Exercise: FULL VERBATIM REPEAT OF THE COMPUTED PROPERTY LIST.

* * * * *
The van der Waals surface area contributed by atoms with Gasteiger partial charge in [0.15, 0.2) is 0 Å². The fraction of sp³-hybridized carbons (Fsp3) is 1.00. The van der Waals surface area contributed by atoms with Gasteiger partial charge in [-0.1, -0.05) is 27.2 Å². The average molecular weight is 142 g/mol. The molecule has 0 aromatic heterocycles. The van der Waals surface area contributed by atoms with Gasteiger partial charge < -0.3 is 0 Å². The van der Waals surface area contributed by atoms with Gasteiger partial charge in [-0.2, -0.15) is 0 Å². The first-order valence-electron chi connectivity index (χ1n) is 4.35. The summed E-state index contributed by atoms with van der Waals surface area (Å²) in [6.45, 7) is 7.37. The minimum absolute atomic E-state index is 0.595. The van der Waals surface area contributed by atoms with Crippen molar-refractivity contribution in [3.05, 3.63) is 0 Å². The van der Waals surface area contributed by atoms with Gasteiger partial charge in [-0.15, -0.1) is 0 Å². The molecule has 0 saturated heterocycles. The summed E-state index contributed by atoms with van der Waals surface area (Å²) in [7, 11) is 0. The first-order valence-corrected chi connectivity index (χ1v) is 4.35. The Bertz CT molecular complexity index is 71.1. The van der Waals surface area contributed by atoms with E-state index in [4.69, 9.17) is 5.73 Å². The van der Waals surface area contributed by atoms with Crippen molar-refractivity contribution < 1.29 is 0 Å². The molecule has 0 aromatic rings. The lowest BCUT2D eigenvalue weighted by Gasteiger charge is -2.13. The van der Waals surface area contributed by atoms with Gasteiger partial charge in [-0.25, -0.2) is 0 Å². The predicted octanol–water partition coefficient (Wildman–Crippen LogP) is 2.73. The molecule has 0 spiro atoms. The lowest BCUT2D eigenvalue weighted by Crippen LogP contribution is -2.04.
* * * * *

The van der Waals surface area contributed by atoms with Gasteiger partial charge in [0.15, 0.2) is 0 Å². The fraction of sp³-hybridized carbons (Fsp3) is 1.00. The van der Waals surface area contributed by atoms with Gasteiger partial charge in [-0.1, -0.05) is 27.2 Å². The average molecular weight is 142 g/mol. The molecule has 0 aromatic heterocycles. The van der Waals surface area contributed by atoms with Gasteiger partial charge < -0.3 is 0 Å². The van der Waals surface area contributed by atoms with Gasteiger partial charge in [-0.2, -0.15) is 0 Å². The first-order valence-electron chi connectivity index (χ1n) is 4.35. The summed E-state index contributed by atoms with van der Waals surface area (Å²) in [6.45, 7) is 7.37. The minimum absolute atomic E-state index is 0.595. The van der Waals surface area contributed by atoms with Crippen molar-refractivity contribution in [3.05, 3.63) is 0 Å². The van der Waals surface area contributed by atoms with Gasteiger partial charge in [-0.15, -0.1) is 0 Å². The molecule has 0 saturated heterocycles. The summed E-state index contributed by atoms with van der Waals surface area (Å²) in [7, 11) is 0. The first-order valence-corrected chi connectivity index (χ1v) is 4.35. The Bertz CT molecular complexity index is 71.1. The van der Waals surface area contributed by atoms with E-state index in [4.69, 9.17) is 5.73 Å². The van der Waals surface area contributed by atoms with Crippen molar-refractivity contribution < 1.29 is 0 Å². The molecule has 0 aromatic rings. The lowest BCUT2D eigenvalue weighted by Gasteiger charge is -2.13. The van der Waals surface area contributed by atoms with Gasteiger partial charge in [-0.25, -0.2) is 0 Å². The predicted octanol–water partition coefficient (Wildman–Crippen LogP) is 2.73. The molecule has 0 spiro atoms. The lowest BCUT2D eigenvalue weighted by Crippen LogP contribution is -2.04.